Effective immediately significant changes have been made to the Adequan USEA Gold Cup Series. In an effort to expand access to qualification opportunities in more areas of the country, to encourage more entries at upper level U.S. events, and to expand entries at the 2019 AEC $40,000 Adequan USEA Advanced Championship at the Kentucky Horse Park in Lexington, Kentucky, the USEA and the Gold Cup Steering Committee have agreed to make the AEC Advanced qualifications similar to the AEC Intermediate qualifications.
To qualify for the $40,000 Adequan USEA Advanced Championship at the AEC in 2019, competitors will need to complete a minimum of two events without cross-country jump penalties at any USEA Advanced recognized horse trials, a CCI3*, or a CIC3*.
Instead of only qualifying for the final at 11 designated qualifiers, riders will now have over 30 opportunities to qualify for the Advanced Championship. Advanced horse trials like Morven Park in Virginia, Twin Rivers in California, Pine Top in Georgia, Aspen Farms in Washington, Jersey Fresh in New Jersey, Stable View in South Carolina, and Rocking Horse in Florida will also be included as qualifiers for the $40,000 Adequan USEA Advanced Championship.
Tamra Smith with Adequan USEA Gold Cup Final first placed Mai Baum, third placed Fleeceworks Royal, and the Next Level Eventing team. USEA/Leslie Mintz Photo.
"In response to member requests we are excited to open up the qualifications for the $40,000 Adequan USEA Advanced Championship to areas of the country where our members were previously underserved,” said USEA CEO Rob Burk. “Additionally, several of the upper level competitions not previously labeled as qualifiers have requested inclusion in recent years. We are happy to expand the program to include them. Thanks to all of the amazing U.S. organizers and event host sites there are now more upper level competitions operating in the country. This expansion helps to recognize that fact.”
For 2019 the $40,000 Adequan USEA Advanced Championship will continue to offer an array of prizes in addition to the prize money. The qualifying period for the 2019 AEC is from May 29, 2018 through August 20, 2019.
Don’t miss the opportunity to qualify for the AEC at the Kentucky Horse Park in Lexington, Kentucky, taking place August 27 – September 1, 2019.
About the USEA American Eventing Championships
The USEA American Eventing Championships (AEC) is the pinnacle of the sport for the national levels. Held annually, the best junior, adult amateur, and professional competitors gather to vie for national championship titles at every level from Beginner Novice to Advanced. This ultimate test of horse and rider draws hundreds of horses and riders from around the country to compete for fabulous prizes, a piece of the substantial prize money, and the chance to be named the National Champion at their respective levels. Click here to learn more about the USEA American Eventing Championships.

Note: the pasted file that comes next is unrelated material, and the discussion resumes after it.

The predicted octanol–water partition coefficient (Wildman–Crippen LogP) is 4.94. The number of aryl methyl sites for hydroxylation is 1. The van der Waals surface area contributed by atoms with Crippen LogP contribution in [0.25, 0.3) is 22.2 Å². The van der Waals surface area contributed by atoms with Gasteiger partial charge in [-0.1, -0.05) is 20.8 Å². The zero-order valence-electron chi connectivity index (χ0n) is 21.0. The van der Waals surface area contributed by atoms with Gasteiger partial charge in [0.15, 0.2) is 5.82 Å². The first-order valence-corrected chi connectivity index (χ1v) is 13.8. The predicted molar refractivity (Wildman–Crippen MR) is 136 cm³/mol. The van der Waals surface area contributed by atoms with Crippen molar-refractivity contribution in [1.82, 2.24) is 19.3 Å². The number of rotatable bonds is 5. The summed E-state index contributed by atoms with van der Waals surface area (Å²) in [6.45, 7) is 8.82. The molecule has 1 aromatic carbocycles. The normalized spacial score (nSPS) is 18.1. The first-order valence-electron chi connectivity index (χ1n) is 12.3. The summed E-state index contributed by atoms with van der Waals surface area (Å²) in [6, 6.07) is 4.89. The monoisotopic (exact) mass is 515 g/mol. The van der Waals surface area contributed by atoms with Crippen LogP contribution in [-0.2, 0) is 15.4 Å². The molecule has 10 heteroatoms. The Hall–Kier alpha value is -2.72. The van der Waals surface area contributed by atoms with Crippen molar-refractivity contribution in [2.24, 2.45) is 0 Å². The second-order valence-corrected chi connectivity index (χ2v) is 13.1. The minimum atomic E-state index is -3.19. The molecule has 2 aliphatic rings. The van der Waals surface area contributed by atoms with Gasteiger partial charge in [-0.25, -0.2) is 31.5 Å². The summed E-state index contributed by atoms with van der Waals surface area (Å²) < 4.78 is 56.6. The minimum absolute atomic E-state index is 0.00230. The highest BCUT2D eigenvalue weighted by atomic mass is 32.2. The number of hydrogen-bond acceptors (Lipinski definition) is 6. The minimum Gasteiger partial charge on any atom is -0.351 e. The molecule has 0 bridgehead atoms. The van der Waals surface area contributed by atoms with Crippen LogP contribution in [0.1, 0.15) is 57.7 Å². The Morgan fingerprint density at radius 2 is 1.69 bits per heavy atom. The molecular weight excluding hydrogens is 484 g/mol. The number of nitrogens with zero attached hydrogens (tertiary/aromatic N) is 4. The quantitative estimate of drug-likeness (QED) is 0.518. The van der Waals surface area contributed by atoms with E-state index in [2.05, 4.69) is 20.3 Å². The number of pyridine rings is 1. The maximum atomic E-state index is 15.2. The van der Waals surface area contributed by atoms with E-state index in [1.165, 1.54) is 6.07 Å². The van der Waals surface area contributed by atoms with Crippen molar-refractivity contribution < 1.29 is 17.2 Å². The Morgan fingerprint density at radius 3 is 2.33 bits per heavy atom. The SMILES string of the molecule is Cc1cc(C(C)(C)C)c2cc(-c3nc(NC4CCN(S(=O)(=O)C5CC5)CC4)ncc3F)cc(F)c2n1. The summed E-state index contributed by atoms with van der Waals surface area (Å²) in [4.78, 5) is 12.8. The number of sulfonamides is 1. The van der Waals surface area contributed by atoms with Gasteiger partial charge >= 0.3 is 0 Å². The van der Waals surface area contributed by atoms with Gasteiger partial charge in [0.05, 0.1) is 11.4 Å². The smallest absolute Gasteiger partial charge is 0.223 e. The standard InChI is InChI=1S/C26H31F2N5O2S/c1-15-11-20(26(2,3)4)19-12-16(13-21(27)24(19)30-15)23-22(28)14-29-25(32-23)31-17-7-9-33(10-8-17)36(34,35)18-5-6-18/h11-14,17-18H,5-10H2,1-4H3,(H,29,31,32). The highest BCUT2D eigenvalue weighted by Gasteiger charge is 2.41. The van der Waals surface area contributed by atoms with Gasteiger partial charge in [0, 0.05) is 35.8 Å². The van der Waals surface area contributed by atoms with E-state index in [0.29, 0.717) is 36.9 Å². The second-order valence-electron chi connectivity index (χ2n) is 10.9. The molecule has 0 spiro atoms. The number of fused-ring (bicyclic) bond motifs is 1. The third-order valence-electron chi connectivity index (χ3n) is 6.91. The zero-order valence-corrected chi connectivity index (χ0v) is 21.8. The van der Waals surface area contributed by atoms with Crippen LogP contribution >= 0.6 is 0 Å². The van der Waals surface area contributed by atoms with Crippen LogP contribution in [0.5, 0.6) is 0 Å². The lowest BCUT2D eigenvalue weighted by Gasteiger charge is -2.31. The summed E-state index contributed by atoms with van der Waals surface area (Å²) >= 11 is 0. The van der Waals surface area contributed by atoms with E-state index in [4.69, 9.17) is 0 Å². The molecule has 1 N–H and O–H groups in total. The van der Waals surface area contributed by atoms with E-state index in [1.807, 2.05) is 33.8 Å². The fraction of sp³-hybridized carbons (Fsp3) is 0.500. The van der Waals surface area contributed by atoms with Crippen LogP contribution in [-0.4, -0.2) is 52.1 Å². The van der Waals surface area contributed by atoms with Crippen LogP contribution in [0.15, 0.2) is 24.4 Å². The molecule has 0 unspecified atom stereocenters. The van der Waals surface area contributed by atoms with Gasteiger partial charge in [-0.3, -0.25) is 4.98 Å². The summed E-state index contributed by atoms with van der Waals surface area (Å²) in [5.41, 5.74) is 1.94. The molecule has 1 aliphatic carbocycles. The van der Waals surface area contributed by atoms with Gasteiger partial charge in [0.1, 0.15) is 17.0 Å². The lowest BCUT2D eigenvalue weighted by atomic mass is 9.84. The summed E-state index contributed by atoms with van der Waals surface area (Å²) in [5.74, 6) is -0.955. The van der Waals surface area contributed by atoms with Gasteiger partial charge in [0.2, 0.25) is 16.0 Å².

The U.S. Equestrian Federation has announced the combinations selected to compete in the 2024 USEF Futures Team Challenge at the Carolina International CCI and Horse Trials, from March 14-17 in Raeford, North Carolina. The Challenge is designed to replicate the experience of competing within a team environment and thus is a training opportunity embedded within an existing competition at the CCI3* and CCI4* levels.
Are you following along with the action from home this weekend? Or maybe you're competing at an event and need information fast. Either way, we’ve got you covered! Check out the USEA’s Weekend Quick Links for links to information including the prize list, ride times, live scores, and more for all the events running this weekend.
The Colorado Horse Park (CHP) in Parker, Colorado, has deep roots in the sport of eventing. Originally known as High Prairie Farms, owner Helen Krieble purchased the property in the early 1990s with one dream: hosting horse trials. That dream took off and for many years High Prairie Farm was host to many eventing competitions. Krieble later donated the ground to Douglas County with the agreement that the land would be used for equestrian sport and the CHP was born.
Kate Boggan describes her younger self as your typical horse-crazy kid. “As soon as I saw a horse, I was obsessed,” the born and raised Texan recalled. “It was the most expensive mistake my parents ever made taking me to my first rodeo as a toddler.”